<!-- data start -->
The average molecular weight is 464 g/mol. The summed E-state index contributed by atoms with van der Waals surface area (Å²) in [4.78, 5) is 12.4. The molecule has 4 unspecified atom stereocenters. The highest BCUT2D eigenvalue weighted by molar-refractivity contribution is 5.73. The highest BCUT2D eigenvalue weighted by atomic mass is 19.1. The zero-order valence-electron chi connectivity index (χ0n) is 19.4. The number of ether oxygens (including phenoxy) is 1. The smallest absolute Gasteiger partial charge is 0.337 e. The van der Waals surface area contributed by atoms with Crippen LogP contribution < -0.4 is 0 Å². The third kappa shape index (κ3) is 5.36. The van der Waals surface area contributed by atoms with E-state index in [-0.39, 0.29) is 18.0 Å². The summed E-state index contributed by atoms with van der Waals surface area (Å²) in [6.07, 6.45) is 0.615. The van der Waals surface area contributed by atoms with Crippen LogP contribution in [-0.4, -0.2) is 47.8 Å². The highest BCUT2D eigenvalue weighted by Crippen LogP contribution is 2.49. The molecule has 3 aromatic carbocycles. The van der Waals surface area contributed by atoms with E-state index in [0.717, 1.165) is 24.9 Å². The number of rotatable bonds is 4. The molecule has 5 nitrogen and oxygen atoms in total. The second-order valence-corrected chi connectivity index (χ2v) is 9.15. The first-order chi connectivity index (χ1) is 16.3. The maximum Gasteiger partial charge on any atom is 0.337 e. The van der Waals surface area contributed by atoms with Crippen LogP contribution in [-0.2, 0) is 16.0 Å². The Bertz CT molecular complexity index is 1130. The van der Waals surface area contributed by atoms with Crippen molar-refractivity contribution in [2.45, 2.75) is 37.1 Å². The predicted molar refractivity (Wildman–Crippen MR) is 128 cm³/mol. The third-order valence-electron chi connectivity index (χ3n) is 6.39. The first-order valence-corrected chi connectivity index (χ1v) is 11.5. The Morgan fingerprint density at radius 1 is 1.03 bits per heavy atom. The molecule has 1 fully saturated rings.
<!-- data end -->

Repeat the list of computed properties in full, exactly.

The average molecular weight is 464 g/mol. The summed E-state index contributed by atoms with van der Waals surface area (Å²) in [4.78, 5) is 12.4. The molecule has 4 unspecified atom stereocenters. The highest BCUT2D eigenvalue weighted by molar-refractivity contribution is 5.73. The highest BCUT2D eigenvalue weighted by atomic mass is 19.1. The zero-order valence-electron chi connectivity index (χ0n) is 19.4. The number of ether oxygens (including phenoxy) is 1. The smallest absolute Gasteiger partial charge is 0.337 e. The van der Waals surface area contributed by atoms with Crippen LogP contribution < -0.4 is 0 Å². The third kappa shape index (κ3) is 5.36. The van der Waals surface area contributed by atoms with E-state index in [-0.39, 0.29) is 18.0 Å². The summed E-state index contributed by atoms with van der Waals surface area (Å²) in [6.07, 6.45) is 0.615. The van der Waals surface area contributed by atoms with Crippen LogP contribution in [-0.4, -0.2) is 47.8 Å². The highest BCUT2D eigenvalue weighted by Crippen LogP contribution is 2.49. The molecule has 3 aromatic carbocycles. The van der Waals surface area contributed by atoms with E-state index in [0.717, 1.165) is 24.9 Å². The number of rotatable bonds is 4. The molecule has 5 nitrogen and oxygen atoms in total. The second-order valence-corrected chi connectivity index (χ2v) is 9.15. The first-order chi connectivity index (χ1) is 16.3. The maximum Gasteiger partial charge on any atom is 0.337 e. The van der Waals surface area contributed by atoms with Crippen LogP contribution in [-0.2, 0) is 16.0 Å². The Bertz CT molecular complexity index is 1130. The van der Waals surface area contributed by atoms with Crippen molar-refractivity contribution in [2.45, 2.75) is 37.1 Å². The predicted molar refractivity (Wildman–Crippen MR) is 128 cm³/mol. The third-order valence-electron chi connectivity index (χ3n) is 6.39. The first-order valence-corrected chi connectivity index (χ1v) is 11.5. The Morgan fingerprint density at radius 1 is 1.03 bits per heavy atom. The molecule has 1 fully saturated rings.